The present invention refers to the application of extracts, mainly the alcoholic, hydroalcoholic, and aqueous extracts of the bark, bark seam, stem, and seedpod skin of Abarema cochliocarpos (Gomes) Barneby & Grimes and/or Stryphnodendron barbatiman, Stryphnodendron coriaceum Benth., S. diacolor Benth., S. pulcherrimum (Wildd) Hoch., Stryphnodendron adstringens (Mart.) Coville, Stryphnodendron obovatum Benth., Stryphnodendron polyphyllum M., and Pithecellobium avaremotemo Mart., popularly known as barbatiman, isolated and in mixtures of different proportions of these products and/or together with extract(s) from other natural and/or synthetic sources in the preparation of pharmaceutical compositions, in particular presentations for use at the genital area that can be applied to the vaginal, vulvar, perianal, anal, or penile regions in the form of soaps, dyes, w/o and o/w emulsions (ointments, creams, and gels), aerosols, pastes, ovules, suppository, and the like, for treatment (as adjuvants) of infections related to the human papillomavirus (HPV) and, consequently, for cervical cancer prophylaxis, comprising formulations containing the aforementioned extracts, fractions of these materials and/or chemical component(s), used as active principles and/or pharmacological excipient(s).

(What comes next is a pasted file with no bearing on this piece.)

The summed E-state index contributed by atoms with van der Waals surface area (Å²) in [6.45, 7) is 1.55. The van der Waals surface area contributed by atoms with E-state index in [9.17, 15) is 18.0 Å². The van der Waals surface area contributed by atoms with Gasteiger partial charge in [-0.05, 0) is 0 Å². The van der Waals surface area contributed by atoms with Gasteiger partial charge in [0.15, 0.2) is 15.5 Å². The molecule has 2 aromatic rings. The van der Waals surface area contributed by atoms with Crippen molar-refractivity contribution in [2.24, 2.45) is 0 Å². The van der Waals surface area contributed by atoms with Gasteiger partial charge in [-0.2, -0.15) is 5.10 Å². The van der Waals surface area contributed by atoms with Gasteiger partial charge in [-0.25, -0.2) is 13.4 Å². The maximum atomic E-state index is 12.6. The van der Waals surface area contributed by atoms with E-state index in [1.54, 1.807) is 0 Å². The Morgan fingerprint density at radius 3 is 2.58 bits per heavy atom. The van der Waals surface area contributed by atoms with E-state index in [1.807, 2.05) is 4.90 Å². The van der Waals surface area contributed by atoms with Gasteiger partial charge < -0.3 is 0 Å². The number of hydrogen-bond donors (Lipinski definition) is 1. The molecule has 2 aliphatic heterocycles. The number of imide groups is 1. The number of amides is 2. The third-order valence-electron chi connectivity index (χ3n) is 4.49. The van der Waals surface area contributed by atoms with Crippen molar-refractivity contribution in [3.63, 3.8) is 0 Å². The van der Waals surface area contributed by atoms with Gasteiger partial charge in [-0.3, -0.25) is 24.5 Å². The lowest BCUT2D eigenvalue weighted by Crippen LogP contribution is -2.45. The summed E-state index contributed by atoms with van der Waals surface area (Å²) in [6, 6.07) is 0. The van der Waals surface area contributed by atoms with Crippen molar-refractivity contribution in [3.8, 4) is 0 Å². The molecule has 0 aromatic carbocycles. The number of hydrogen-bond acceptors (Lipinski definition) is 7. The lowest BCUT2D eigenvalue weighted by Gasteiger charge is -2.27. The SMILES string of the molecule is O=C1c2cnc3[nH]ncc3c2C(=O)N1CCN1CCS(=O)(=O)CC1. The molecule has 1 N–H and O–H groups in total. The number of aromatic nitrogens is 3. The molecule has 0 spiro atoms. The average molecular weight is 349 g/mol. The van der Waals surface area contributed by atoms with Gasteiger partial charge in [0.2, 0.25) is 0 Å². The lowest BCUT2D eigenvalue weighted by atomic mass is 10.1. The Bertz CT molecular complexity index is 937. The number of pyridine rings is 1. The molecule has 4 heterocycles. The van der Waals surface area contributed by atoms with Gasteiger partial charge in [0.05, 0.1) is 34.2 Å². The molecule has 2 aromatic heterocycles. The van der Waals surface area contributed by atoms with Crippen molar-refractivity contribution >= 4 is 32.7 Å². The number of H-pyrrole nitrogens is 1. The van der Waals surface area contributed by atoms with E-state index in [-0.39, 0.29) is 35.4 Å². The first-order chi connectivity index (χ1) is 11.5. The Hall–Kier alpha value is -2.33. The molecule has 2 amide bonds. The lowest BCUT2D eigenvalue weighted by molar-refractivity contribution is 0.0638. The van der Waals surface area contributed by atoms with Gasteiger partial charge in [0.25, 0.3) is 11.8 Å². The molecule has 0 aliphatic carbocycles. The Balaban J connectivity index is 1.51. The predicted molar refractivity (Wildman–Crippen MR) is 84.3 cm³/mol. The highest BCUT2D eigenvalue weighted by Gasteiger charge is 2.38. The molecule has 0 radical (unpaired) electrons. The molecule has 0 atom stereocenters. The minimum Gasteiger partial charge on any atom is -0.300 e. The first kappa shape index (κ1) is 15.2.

The human papillomavirus is a DNA virus of the family Papoviridae, with more than 100 identified types of virus, with some types responsible for vulgar moles, others for anogenital moles and nasopharyngeal papillomas. The HPV does not act on oncogenesis alone; other factors, such as the host's immunological and nutritional status and the use of tobacco and alcohol, also participate together in this process. The HPV reaches the nucleus of basal cells via micro relations with the epithelium, and the first signs of virus genome transcription appear 4 weeks after infection. The incubation period lasts between 3 and 18 months, and the persistence of lesions can be evaluated in weeks, months, or years. As the cell differentiates, antigen production and virus replication on the surface cells increase, and the amount of DNA increases toward the epithelium surface. During this process, genomic proteins and capsid-related structural proteins accumulate.